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Sedona, Arizona Travel Guide

Weekend Getaway

Red Rockin' Arizona
Old West Meets Nouveau Chic
by Monica Galvan and Angele Sionna

The breathtaking landscape of Sedona, Arizona
Whether from the Sky or in a Pink Jeep, Sedona is Breathtaking

Sedona has many faces — an old Western town with deep cowboy roots, an outdoor adventurer's dream, a metaphysical mecca for relaxation and rejuvenation, and, increasingly, a destination for fine arts and culture. Whatever the motive behind your visit to this Arizona gem, the city's red-rock monoliths undoubtedly define its draw. More than 350 million years in the making, stunning crimson buttes and mesas surround this quaint town, leaving visitors awestruck as they watch the red rocks glow in changing light against clear cobalt skies.

Sedona, famous for its red rock formations, is located in between Phoenix and Flagstaff

Once just a dusty stop on the way to the Grand Canyon, Sedona has developed remarkably over the past half-century. It was founded in 1902 by T.C. Schnebly, who named the town after his beloved wife, Sedona, but it only became incorporated in 1988. The location, situated next to spring-fed Oak Creek, proved to be a habitable place for early settlers who farmed everything from apples to wine grapes in this high-desert climate.

The 1950s and 1960s saw a huge influx of artists to the area, after Egyptian sculptor Nassan Gobran created Sedona Arts Center with the help of local arts enthusiasts including German surrealist Max Ernst. Sedona became an artists' hub, where creative people flocked to learn and work together in a naturally inspiring environment. The Cowboy Artists of America, one of this country's most prestigious arts alliances, was formed in a back booth at a local tavern, now the Cowboy Club. Since then, many renowned national and international artists have called Sedona home.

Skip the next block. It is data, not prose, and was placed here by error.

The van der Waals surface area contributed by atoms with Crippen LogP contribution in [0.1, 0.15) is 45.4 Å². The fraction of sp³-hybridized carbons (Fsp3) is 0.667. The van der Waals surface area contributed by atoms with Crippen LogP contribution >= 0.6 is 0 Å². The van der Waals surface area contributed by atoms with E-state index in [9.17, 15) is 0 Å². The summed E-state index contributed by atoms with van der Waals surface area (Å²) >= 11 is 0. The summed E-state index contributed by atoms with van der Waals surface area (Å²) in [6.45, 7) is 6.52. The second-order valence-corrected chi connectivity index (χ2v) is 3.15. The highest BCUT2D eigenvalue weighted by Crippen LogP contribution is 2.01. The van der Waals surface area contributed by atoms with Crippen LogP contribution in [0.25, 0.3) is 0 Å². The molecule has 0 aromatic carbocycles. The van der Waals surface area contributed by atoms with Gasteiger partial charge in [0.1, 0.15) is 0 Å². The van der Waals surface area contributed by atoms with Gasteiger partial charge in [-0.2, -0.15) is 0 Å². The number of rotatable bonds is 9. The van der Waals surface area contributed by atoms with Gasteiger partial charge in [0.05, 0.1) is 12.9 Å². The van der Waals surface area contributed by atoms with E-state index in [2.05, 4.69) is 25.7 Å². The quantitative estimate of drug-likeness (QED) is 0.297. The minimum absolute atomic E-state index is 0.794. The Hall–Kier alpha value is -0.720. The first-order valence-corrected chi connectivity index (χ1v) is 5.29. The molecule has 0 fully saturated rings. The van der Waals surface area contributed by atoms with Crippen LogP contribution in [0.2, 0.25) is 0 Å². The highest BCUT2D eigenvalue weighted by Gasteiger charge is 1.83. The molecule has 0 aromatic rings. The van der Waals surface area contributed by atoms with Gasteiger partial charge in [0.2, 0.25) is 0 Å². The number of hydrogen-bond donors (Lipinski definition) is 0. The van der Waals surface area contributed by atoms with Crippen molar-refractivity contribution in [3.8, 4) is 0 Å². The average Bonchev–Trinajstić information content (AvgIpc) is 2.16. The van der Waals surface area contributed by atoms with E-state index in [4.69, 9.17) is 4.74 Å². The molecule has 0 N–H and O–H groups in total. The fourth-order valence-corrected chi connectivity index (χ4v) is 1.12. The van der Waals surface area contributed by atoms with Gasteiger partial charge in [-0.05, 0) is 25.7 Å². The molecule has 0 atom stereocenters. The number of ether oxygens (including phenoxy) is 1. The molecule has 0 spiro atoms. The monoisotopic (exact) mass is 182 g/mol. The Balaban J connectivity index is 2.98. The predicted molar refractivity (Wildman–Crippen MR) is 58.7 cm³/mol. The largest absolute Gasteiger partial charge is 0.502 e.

For Western film fans, many of Sedona's red-rock formations will look familiar, more than 60 Hollywood flicks have been filmed here, including "Tall in the Saddle" and "Billy the Kid." Sedona's film connection continues today with the annual Sedona International Film Festival every February/March, which draws top actors, directors and writers.

The Amara Creekside Resort in Sedona, Arizona
Amara Creekside Resort

Obviously, a lot has changed since Sedona's early days, but locals are proud of this town's roots, even naming businesses and streets after the area's ancient Native American tribes and Western movies. Now prestigious galleries, renowned restaurants and award-winning resorts and spas thrive in Sedona, which make it a great place to reconnect with nature while still indulging in all the finer things in life.

Accommodations vary greatly in price range and amenities, but families might consider such options as the reliable Hilton Sedona Resort & Spa; a quaint bed and breakfast like The Inn Above Oak Creek; or the modern, centrally located Amara Resort & Spa, A Kimpton Hotel. Luxury accommodations include El Portal, L'Auberge de Sedona and the internationally heralded Enchantment Resort and Mii amo Destination Spa at Enchantment located in beautiful Boynton Canyon and surrounded by Coconino National Forest on all sides.


Uptown Sedona
Uptown Sedona

Get acquainted and don't be ashamed to be a tourist today. Start the day off with a sound breakfast that won't eat up too much of your time. Head to Wildflower Bread Company in uptown Sedona, where you can choose from such items as a honey-cured ham and brie frittata, banana walnut pancakes or a simple fruit salad drizzled with yogurt and granola. If it's not too hot, snag a seat on the outdoor patio, where views of this town's most famous red-rock formations abound; look for Snoopy lying on his back, and Sedona's icon, Cathedral Rock, in the distance to the southwest.

Now you're ready to take on Sedona's Main Street, which is host to all things tourist-friendly. Take your obligatory walk through uptown's galleries and souvenir shops. If you're looking for rubber tomahawks or red-dirt T-shirts, you've come to the right place. Art lovers will be pleased to find an eclectic selection of fine art at Goldenstein Gallery, beautiful Indian jewelry and Native American artwork at Turquoise Tortoise Gallery, and impressive locally-crafted sculptures, paintings and photography at Sedona Arts Center, the gallery that started it all. History buffs may want to stop by Sedona Heritage Museum, located on Jordan Road, to see old photos and learn about this city's past.

Tlaquepaque Arts and Crafts Village
Tlaquepaque Arts & Crafts Village